+  And according to Matthew, they had to flee for their lives into exile into Egypt to escape the violent designs of Herod.

O Joseph, gentle, silent Joseph,

what was it like in your home at Nazareth”

We know you taught Jesus your trade as a carpenter.

Was he a good one?  Where you proud of his work?

Were you able to put good food on the table?

Have a nice party with friends and family once in a while?

Were you and Mary very affectionate?

Was Jesus at all mischievous?

Did you live long enough to see Jesus go out into his ministry?

We honor you, dear Joseph, as our Protector and friend!

Pray for us!

And now, before you go, here’s the Atlanta Symphony Orchestra with a glorious rendition of Handel’s “And the Glory of the Lord. Click here. Be sure to turn up your speakers and enter full screen.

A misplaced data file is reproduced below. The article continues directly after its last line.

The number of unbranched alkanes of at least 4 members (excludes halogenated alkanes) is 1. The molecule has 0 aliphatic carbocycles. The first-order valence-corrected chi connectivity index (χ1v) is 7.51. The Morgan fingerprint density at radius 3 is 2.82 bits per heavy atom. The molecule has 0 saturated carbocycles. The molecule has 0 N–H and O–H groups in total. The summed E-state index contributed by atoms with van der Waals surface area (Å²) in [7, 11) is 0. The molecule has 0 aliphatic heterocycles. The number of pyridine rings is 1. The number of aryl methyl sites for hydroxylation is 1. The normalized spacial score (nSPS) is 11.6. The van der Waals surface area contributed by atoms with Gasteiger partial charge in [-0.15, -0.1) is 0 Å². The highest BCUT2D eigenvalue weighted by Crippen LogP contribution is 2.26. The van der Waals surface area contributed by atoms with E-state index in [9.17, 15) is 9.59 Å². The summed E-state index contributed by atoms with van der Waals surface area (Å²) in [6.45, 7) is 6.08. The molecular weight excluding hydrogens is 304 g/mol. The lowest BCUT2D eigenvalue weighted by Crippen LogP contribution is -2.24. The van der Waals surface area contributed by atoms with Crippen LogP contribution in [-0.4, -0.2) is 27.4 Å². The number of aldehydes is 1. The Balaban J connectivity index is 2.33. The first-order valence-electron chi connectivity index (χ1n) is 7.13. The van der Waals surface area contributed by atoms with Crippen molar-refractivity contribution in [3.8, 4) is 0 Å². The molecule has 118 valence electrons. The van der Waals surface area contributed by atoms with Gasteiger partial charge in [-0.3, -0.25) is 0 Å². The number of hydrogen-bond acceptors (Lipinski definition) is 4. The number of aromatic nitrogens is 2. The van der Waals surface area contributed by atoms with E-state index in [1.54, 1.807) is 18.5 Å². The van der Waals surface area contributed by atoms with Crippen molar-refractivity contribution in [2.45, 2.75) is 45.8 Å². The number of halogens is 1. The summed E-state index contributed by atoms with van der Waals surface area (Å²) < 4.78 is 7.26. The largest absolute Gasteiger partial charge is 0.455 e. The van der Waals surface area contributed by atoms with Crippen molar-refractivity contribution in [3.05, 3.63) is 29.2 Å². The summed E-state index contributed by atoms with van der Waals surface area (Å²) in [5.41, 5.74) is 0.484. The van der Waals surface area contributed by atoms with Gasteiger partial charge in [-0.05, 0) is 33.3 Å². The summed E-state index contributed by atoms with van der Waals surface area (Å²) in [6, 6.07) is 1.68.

And here are the readings for today’s Mass. Click here.

Advent Day 20 – What wondrous love is this?


Friday of the third week of Advent 

O Come, O come, Emmanuel,

And ransom captive Israel,

That mourns in lonely exile here,

Until the Son of God appear,

Rejoice! Rejoice! Emmanuel

Shall come to thee, O Israel!

Emmanuel, they tell us you are “God-with-us.”

Where are you, Emmanuel?

Are you here?

Are you here in the messiness of our lives?

Can you really ransom us from our captivities,

our slaveries to addictions, our hatreds and grudges and jealousies

that eat us up and spit us out?

Our guilts, our “coulda, shoulda, wouldas — our druthers and regrets?

Our lethargy, our hopelessness, our slumber, our rage?


O Israel!  O America!

Do you want Emmanuel to come?

Do We want you to?  (Do I?)

Many languish in mourning, Emmanuel

in exiles made by Wall Street and homelessness and sickness

and loneliness and selfishness.

Many a young heart yearns / aches for direction and meaning and love.

Prisoners waste away.  Such a waste of young lives!

Will you ransom their hearts, and souls, Emmanuel?

~ our hearts and souls?

Will you change our justice system to be truly just?

Will you truly rain down justice as the psalmist says?

Yes, O come, Emmanuel!

Be God-with-us!

Even though we can sometimes hardly be with ourselves.

Captivate us, inhale us with Your love.

Dazzle us with hope and new life and possibility.